Traditional treatment of acute Lyme disease usually consists of a minimum two-week to one-month course of antibiotics. Oral antibiotics do not reliably cure the disease except in the very early phase, before the bacteria have a chance to disseminate throughout the body and cross the blood-brain barrier.Chronic or late diagnosed Lyme is often treated with IV antibiotics, frequently ceftriaxone, for a minimum of four weeks. As it is thought to inhibit the once a month breeding cycle of borrelia burgdorferi, a longer course is recommended.With little research conducted specifically on chronic Lyme disease, treatment remains controversial. Currently there are two sets of peer-reviewed published guidelines; one advocates extended courses of antibiotics for chronic Lyme patients, while the other recommends no treatment (see The Lyme controversy–Two standards of care). Double-blind, placebo-controlled trials of long-term antibiotics for chronic Lyme have produced mixed results (see The Lyme controversy–Long-term antibiotic therapy).Many alternative (or supplemental) therapies have been suggested. Clinical trials of large doses of IV sodium ascorbate (vitamin C) have been shown to kill cancer cells and possibly parasites in the body. Largely due to this, there are many chronic lyme disease sufferers turning to natural therapies.It should be noted that the most important factor in treating lyme disease is finding a doctor that is familiar with the disease and all of the possible treatments. Some experts, such as Dr. Joseph J. Burrascano recommend both (sometimes long-term) IV treatment and a cocktail of various vitamins.[edit]The Lyme controversyAlthough there is no doubt that Lyme disease exists, there is considerable controversy as to the prevalence of the disease, the proper procedure for diagnosis and treatment, and the likelihood of a chronic, antibiotic-resistant Lyme infection.On one side are those who believe that Lyme disease is relatively rare, easily diagnosed with available blood tests, and easily treated with two to four weeks of antibiotics. On the other side are those who believe that Lyme disease is under-diagnosed, that available blood tests are unreliable, and that extended antibiotic treatment is often necessary.[91][92][93][94] The majority of public health agencies such as the U.S. Centers for Disease Control maintain the former position, and recommend adherence to the IDSA guidelines. While this narrower position is sometimes described as the “mainstream” view of Lyme disease, physician surveys suggest otherwise. Studies show that physicians practicing in endemic areas in the U.S. are evenly split in their views, with the majority recognizing seronegative Lyme disease, and roughly half prescribing extended courses of antibiotics for chronic Lyme disease.[95][96][edit]Two standards of care View 1 View 2 ILADS (The International Lyme and Associated Diseases Society) IDSA (The Infectious Diseases Society of America) Peer-reviewed, published treatment guidelines ILADS Guidelines (full text)[4] IDSA Guidelines (pdf)[97] EM rash Present less than 50% of the time. Studies that show otherwise are flawed because they rely on circular logic, as subjects must meet CDC criteria which prioritize the rash over other disease manifestations. Among those who would be excluded from such studies are: 1) seronegative Lyme patients without a rash (even if there is definitive evidence of infection such as a positive PCR), 2) seropositive patients without a rash who present with fever, flu-like symptoms, joint and muscle pain, paresthesias and/or encephalopathy (symptoms not included in the restrictive CDC case definition), and 3) late-stage patients whose diagnosis was delayed because no rash was present. The exclusion of these groups leads to an artificially high estimate of the incidence of EM rash among those infected with Lyme. “The great majority of Lyme patients” present with an EM rash, according to studies of patients with early Lyme disease diagnosed by CDC criteria. Testing Not reliable, particularly for late cases; used to support a clinical diagnosis (see Testing section for discussion). Nearly always reliable after the first few weeks of infection. Chronic Lyme disease Persistent Lyme infection exists due to various mechanisms of antibiotic resistance, particularly when diagnosis and treatment are delayed, as numerous studies have demonstrated (see Mechanisms of persistence section). Lengthy treatment regimens are sometimes required. Persistent Lyme infection is extremely rare. If symptoms remain after a standard course of antibiotics (several weeks), the illness becomes “Post-Lyme disease syndrome.” Remaining symptoms are often attributed to an unspecified autoimmune process and/or the development of fibromyalgia or chronic fatigue syndrome, psychiatric disorders such as somatization, or simply stress. Long-term antibiotic treatment ILADS advocates long-term antibiotic therapy for symptomatic patients, while acknowledging the lack of published data supporting either long-term or short-term treatment durations. The medical literature provides a compelling rationale for the use of longer regimens for some patients. While more research is needed, treatment should not be withheld from patients in the meantime. (See Evidence section for list of published clinical trials.) The IDSA does not recommend long-term antibiotic therapy for patients with chronic Lyme disease because of a lack of published data supporting its use. (See Evidence section for list of published clinical trials.) Primary concern regarding misdiagnosis The under-diagnosis of Lyme may lead to untreated chronic, persistent infection resulting in severe disability and possibly even death. The over-diagnosis of Lyme may lead to the unnecessary use of antibiotics resulting in side effects (most commonly nausea), and rarely, complications from intravenous antibiotics. There are also concerns about the cost of antibiotic treatment. Risk-benefit analysis The potential harm in letting a persistent Lyme infection go untreated far outweighs the potential side-effects of long-term antibiotic use. This therapy is generally safe when administered by skilled clinicians who take appropriate precautions. If it is considered safe enough for acne patients, its use is certainly justified for chronic Lyme patients. Since chronic Lyme infection is presumed not to exist, any potential adverse effects of long-term antibiotic therapy outweigh the (non-existent) benefits. [edit]The CDC case definitionConfusion about the significance of the U.S. Centers for Disease Control Case Definition for Lyme disease lies at the heart of the controversy over diagnosis. The CDC has explicitly stated that the following definition is meant to be used for surveillance purposes, not diagnostic purposes.[70][71]CDC Case Definition for Lyme disease Erythema migrans rash (at least 5 cm in diameter) – OR – Positive blood tests (ELISA followed by Western blot) AND one or more of the following manifestations: Recurrent arthritis Bell’s Palsy or other cranial neuritis, radiculoneuropathy, lymphocytic meningitis, encephalomyelitis, or positive Lyme titer in CSF 2nd or 3rd degree heart block A number of well-documented symptoms of chronic Lyme disease including encephalopathy[98][99][100] (manifested by memory loss, mood changes and sleep disturbance) are not part of the CDC case definition. Therefore clinicians using the CDC criteria for diagnostic purposes may miss some patients who have the disease.[101] Additionally, reliance on the CDC case definition for clinical purposes would result in the misdiagnosis of those with false-negative test results, a widely reported phenomenon (see Diagnosis).[edit]TestingThe debate over Lyme disease testing remains a heated one, with concern over both false-positives and false-negatives (see Diagnosis). Tests currently rely on indirect methods of detection (i.e. the body’s immune system response), because it is very difficult to culture the bacteria directly from patients. Specific issues with regard to the testing controversy include the following:Sensitivity of the CDC’s testing protocol. Critics argue that the CDC’s 2-tiered testing protocol (ELISA test, followed by confirmatory Western blot test if positive or equivocal) misses many patients who are infected. A study from the College of American Pathologists concluded that “these tests will not be useful as screening tests until their sensitivity is improved.”[102] Inadequate lab standardization. Standardization of testing has been found to be inadequate, with a high degree of interlaboratory variability.[72][102][103] No diagnostic gold standard to determine sensitivity of tests in late disease. Without a diagnostic gold standard to identify those with chronic Lyme disease, circular reasoning becomes a problem in studies that evaluate the sensitivity of serologic tests for this population. Bias is unavoidable if subjects are selected by CDC criteria, since late-stage patients must have tested positive previously in order to qualify for a study. In a study cited by the CDC to defend the tests’ validity, the authors acknowledge this risk of selection bias.[104] False negative test results due to the following, particularly in late and chronic Lyme disease: Immune system evasion by Borrelia burgdorferi. Intracellular sequestration, antigen variation, immune suppression, the formation of immune complexes, and predominance of cystic forms have all been cited as reasons for seronegativity in late and chronic Lyme disease (see Mechanisms of persistence section). Positive test criteria is based on early Lyme disease. The CDC’s criteria for a positive Western blot were developed based upon on a study of patients with early Lyme disease.[105] The serologic response of patients with late-stage Lyme disease was not analyzed and incorporated, despite that fact that such cases require a positive Western blot for diagnosis by CDC standards. Specific markers for late-stage Lyme disease left out. Several highly specific antibody bands for Lyme (31-kDa and 34-kDa, corresponding to outer surface proteins A and B) were not included in the CDC criteria for a positive Western blot because they only appear late in the disease.[106] As a result, the vast majority of laboratories do not report these bands, even if they are positive. This is one reason some clinicians use laboratories that specialize in tick-borne disease, as they usually report all antibody bands. Tests based on only one strain. Current tests at most laboratories are based on only one strain of Borrelia burgdorferi (the B31 strain is used in the U.S.) despite the fact that there are over three hundred strains worldwide and over one hundred in North America[107] (see #Strains). Several studies have found that this practice can lead to false-negatives[108][109] – another reason some clinicians use tick-borne disease specialty labs, which utilize multiple strains of Borrelia burgdorferi in the preparation of test kits. Concern about false-positives. Many physicians with a conservative view of Lyme disease believe it is over-diagnosed and over-treated. One of the most widely cited studies concluded that 57% of patients diagnosed with Lyme in an endemic area did not actually have the disease.[110] Critics have responded with the following arguments:[111][112] 45% of those considered “misdiagnosed” in the study received positive results from another laboratory, and negative results from the authors’ laboratory. However there was no independent evaluation, and no reason to assume that the authors’ laboratory was superior. The authors failed to consider the phenomenon of seronegative Lyme disease (false-negatives).[34][81][82][83][84] Rather than consider the possibility of persistent infection, the authors considered treatment failure to be evidence of misdiagnosis, i.e. patients could not possibly have Lyme if they were not cured by a standard course of antibiotics. This was also taken as evidence that all patients with Lyme respond to treatment – another example of circular reasoning. The authors excluded patients from a diagnosis of Lyme disease if they had psychiatric symptoms, despite the fact that Lyme can cause such symptoms.[101][113][114] Testing positive after treatment. Because the tests measure antibodies to Borrelia burgdorferi and not the organism itself, it is theoretically possible to test positive even if the organism has been eradicated. All agree that no treatment is required in asymptomatic patients regardless of test results; however, controversy arises when a patient continues to have symptoms after a course of treatment. In this scenario, those who hold a conservative view believe the infection must have been eradicated by the treatment, and the positive test no longer indicates active infection but rather a persisting antibody response, regardless of the clinical picture. Those with a broader view of Lyme believe the evidence and clinical picture in this case most likely point to a persisting infection requiring further antibiotic treatment. [edit]Long-term antibiotic therapyThere is little concrete evidence either for or against the use of antibiotics for chronic Lyme disease, because only three such double-blind, placebo-controlled clinical trials have been funded to date by the U.S. National Institutes of Health, with conflicting results.[edit]Evidence from controlled studies1) Klempner et al (2001).[85] One month of intravenous ceftriaxone followed by two months of low-dose oral doxycycline (or placebo) given to chronic Lyme patients with one or more of the following symptoms: musculoskeletal pain, cognitive impairment, radicular pain, paresthesias or dysesthesias.No significant benefit found in physical or mental health. However critics maintain that the study contains serious methodological flaws (ILADS Position Paper) including the following:[93][115][116] The dose of doxycycline used in the study (200 mg daily) is too low to penetrate the central nervous system; failure was to be expected at this dose. This was not in actuality a “long-term” trial as described, but rather a short-term trial of ceftriaxone, because of the sequential use of two antibiotics with different modes of action (and with the second antibiotic inadequately dosed). Since patients had failed similar treatment previously, it was unlikely that this regimen would produce any benefit. Cognitive status was measured only subjectively using patient surveys (the SF-36), making it impossible to assess changes in executive functioning often seen in chronic Lyme patients. Objective neuropsychiatric testing results were not reported. The authors’ statement that not a single one of 1800 patients screened were PCR positive for Lyme[117] is puzzling in light of numerous studies documenting persisting infection in patients who remain symptomatic after treatment.[28][29][30][31][32][35][56][118][119] Either selection bias resulted in a study population that was not representative of chronic Lyme patients (and thus the study is not generalizable), or the accuracy of the authors’ PCR methods is in doubt. In either scenario, the authors’ conclusion that chronic Lyme patients do not suffer from persistent infection is invalid. 2) Krupp et al (2003).[120] Four weeks of intravenous ceftriaxone or placebo given to chronic Lyme patients with “persistent severe fatigue”.Significant improvement in fatigue. The treatment effect remained even after adjusting for age, pain, history of psychiatric disorder and depressive symptoms. No improvement in cognitive symptoms. However the only symptom criteria for entrance into the study was severe fatigue. The authors acknowledge that the patients’ cognitive deficits at baseline were mild, which may explain the lack of treatment effect on cognition. 3) Fallon et al (not yet published).[121][122] Results presented on October 22, 2004 at the Columbia University/Lyme Disease Association Conference in Rye, NY (Press release). Ten weeks of intravenous ceftriaxone or placebo given to chronic Lyme patients with ongoing memory impairment.Significant improvement in both physical and cognitive symptoms. Physical improvement was maintained at 12 weeks followup. Patients relapsed on cognitive measures at followup, suggesting longer regimens may be required. Improvements in cognitive functioning correlated with changes in blood flow to the brain as measured by SPECT scans. [edit]Evidence from uncontrolled studiesWhile the results of placebo-controlled studies are mixed, several uncontrolled studies suggest that longer durations of antibiotic treatment may be beneficial for chronic Lyme disease.[32][123][124][125][126][127][edit]Implications for treatmentThe widely publicized results of the Klempner study have led some to proclaim that long-term antibiotics are unhelpful for patients with chronic Lyme disease, warning patients and clinicians that the evidence does not support their use. Others see this as an abuse of the concept of evidence-based medicine. They argue that treatment failure in one questionably designed clinical trial does not justify such warnings in light of other evidence, and that withholding antibiotic treatment is unethical in the face of patient suffering. Since the optimal choice of antibiotic(s) and treatment duration is unknown and may vary by strain, many believe additional research on chronic Lyme disease is needed before strict treatment recommendations can be issued.[edit]PreventionThe best prevention involves avoiding areas in which ticks are found and can reduce the probability of contracting Lyme disease. Other good prevention practices include wearing clothing that covers the entire body when in a wooded area; using mosquito/tick repellent; after exposure to wooded areas, check all parts of the body (including hair) for ticks.A method of protecting your whole property – Damminix – is also cited. It consists of biodegradable cardboard tubes stuffed with permethrin-treated cotton and works in the following way: Mice collect the cotton for lining their nests. The pesticide on the cotton kills any immature ticks that are feeding on the mice. It is important to put the tubes where mice will find them, such as in dense, dark brush or at the base of a log; mice are unlikely to gather the cotton from an open lawn. Best results are obtained with regular applications early in the spring and again in late summer. The more neighbors who also use Damminix, the better. Damminix appears to help control tick populations, particularly in the year following initial use. Note that it is not effective on the West Coast. [128]A vaccine against a North American strain of the spirochetal bacteria was available between 1998 and 2002. When taking it off the market, the manufacturer cited poor sales, though some people believe that the actual reason was that the vaccine was not safe or effective at all.[129]The advice of the UK’s Hospital for Tropical Diseases is that significant exposure (an attached mite for more than twelve hours) should be managed, as in America & Germany, with Doxycycline 100 mg twice a day for three days.[130] Patients should be advised to report any Erythema migrans over the subsequent two to six weeks. If there should be suspicion of disease, then a course of Doxycycline should be immediately given for ten days; without awaiting serology tests which only yield positive results after an interval of one to two months.[edit]Proper Removal of TicksThere are many urban legends about the proper and effective method to remove a tick. One legend states that something hot (cigarette; burnt match) should be applied to the back of the tick, which causes the tick to remove its head from the victim. It further states that ticks “screw” their heads into their victims; therefore, one must “unscrew” the head. These legends are incorrect and dangerous. Proper removal of a tick: use a pair of tweezers, grab the head of the tick near the mouth, and pull it out. The area should then be disinfected with rubbing alcohol or hydrogen peroxide. If the head is not completely removed, local infection of the person/animal bitten may result, and a doctor should be consulted (or a veterinarian if the tick was removed from a pet).[edit]EcologyUrbanization and other anthropomorphic behaviors can be implicated in the spread of the Lyme disease into the human population. In many areas, expansion of suburban neighborhoods has led to the gradual deforestation of surrounding wooded areas and increasing “border” contact between humans and tick-dense areas. Human expansion has also resulted in a gradual reduction of the predators that normally hunt deer as well as mice, chipmunks and other small rodents–the primary reservoirs for Lyme disease. As a consequence of increased human contact with host and vector, the likelihood of transmission to Lyme residents has greatly increased and precipitated the emerging cases (McMichael 2004).[citation needed]The deer tick (Ixodes scapularis, the primary vector in the northeastern U.S.) has a two-year life cycle, first progressing from larva to nymph, and then from nymph to adult. The tick feeds only once at each stage. In the fall, large acorn forests attract deer as well as mice, chipmunks and other small rodents infected with B. burgdorferi. During the following spring, the ticks lay their eggs. The rodent population then “booms.” Tick eggs hatch into larvae, which feed on the rodents; thus the larvae acquire infection from the rodents. (Note: At this stage, it is proposed that tick infestation may be controlled using acaricides (miticide). A commercial method is to provide nesting material soaked in permethrin (Damminix).) The infected larvae molt into nymphs. These infected nymphs transmit the majority of Lyme infection to humans, feeding on humans and small animals from spring through summer. The nymphs then molt into adults, which feed on larger animals such as deer in the fall and early spring. Adult ticks may also transmit disease to humans. After feeding, female adult ticks lay their eggs on the ground, and the cycle is complete. Note: on the west coast, Lyme disease is spread by the western black-legged tick (Ixodes pacificus), which has a different life cycle.[edit]EpidemiologyThe number of reported cases of the disease have been increasing, as are endemic regions in North America. Lyme disease is reported in nearly every state in the U.S., but there are concentrated areas in the north-east, mid-Atlantic states, Wisconsin, Minnesota, and northern California. Lyme disease is also endemic to Europe and Asia.[edit]HistoryLyme disease is named after a cluster of cases that occurred in and around Old Lyme and Lyme, Connecticut in 1975. Before 1975, elements of Borrelia infection were also known as Tickborne meningopolyneuritis, Garin-Bujadoux syndrome, Bannwarth syndrome or sheep tick fever.The disease was first documented as a skin rash in Europe in 1883. Over the years, researchers there identified additional features of the disease, including an unidentified pathogen, its response to penicillin, the role of the Ixodes tick (black legged tick) as its vector, and other symptoms including those affecting the central nervous system.In the U.S., Borrelia burgdorferi has been isolated in the skin of white-footed mice in museum specimens that date back to the 1870s in Massachusetts, but researchers were unaware of the organism’s existence until the 1970s. Interest in tick-borne infections in the U.S. began with the first report of tick-borne relapsing fever in 1905, and the discovery of the wood tick’s role as a vector of Rocky Mountain spotted fever the following year. However, the full syndrome now known as Lyme disease was not recognized until a cluster of cases originally thought to be juvenile rheumatoid arthritis was identified in three towns in southeastern Connecticut in 1977. Two of these towns, Lyme and Old Lyme, gave the disease its popular name.In 1982 a novel spirochete was isolated and cultured from the midgut of Ixodes ticks, and subsequently from patients with Lyme disease. The infecting agent was first identified by Jorge Benach, and soon after isolated by Willy Burgdorfer, a scientist at the National Institutes of Health, who specialized in the study of spirochete microorganisms. The spirochete was named Borrelia burgdorferi in his honor. Burgdorfer was the partner in the successful effort to culture the spirochete, along with Alan Barbour.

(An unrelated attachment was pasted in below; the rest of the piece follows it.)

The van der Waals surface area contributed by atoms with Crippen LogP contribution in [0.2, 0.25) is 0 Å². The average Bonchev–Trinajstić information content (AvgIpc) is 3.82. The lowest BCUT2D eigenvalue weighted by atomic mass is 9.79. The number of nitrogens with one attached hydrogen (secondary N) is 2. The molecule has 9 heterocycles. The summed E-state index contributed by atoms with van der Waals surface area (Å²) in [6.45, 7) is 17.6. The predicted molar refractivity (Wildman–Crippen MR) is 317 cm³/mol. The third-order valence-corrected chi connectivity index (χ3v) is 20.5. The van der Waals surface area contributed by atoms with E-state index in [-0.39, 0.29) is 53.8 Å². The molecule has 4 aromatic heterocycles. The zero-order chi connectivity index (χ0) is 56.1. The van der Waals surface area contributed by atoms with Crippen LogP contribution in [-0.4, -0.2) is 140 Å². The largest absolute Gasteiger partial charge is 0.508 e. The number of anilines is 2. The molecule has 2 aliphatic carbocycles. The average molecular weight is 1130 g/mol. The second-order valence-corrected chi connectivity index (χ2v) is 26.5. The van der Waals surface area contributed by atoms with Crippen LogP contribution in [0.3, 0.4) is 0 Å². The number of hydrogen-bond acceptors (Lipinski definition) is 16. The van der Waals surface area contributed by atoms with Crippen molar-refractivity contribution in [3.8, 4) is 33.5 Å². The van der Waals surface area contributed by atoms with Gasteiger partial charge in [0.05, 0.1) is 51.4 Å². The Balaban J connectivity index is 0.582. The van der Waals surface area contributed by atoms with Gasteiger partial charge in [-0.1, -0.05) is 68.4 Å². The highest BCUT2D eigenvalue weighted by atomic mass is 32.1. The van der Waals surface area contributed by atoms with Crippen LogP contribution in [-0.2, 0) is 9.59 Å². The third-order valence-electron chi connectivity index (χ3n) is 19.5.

You are right that Lyme Disease is a particularly horrid condition to have. And that fact that a real cure does not exist will only add to a sufferer’s anxiety about it.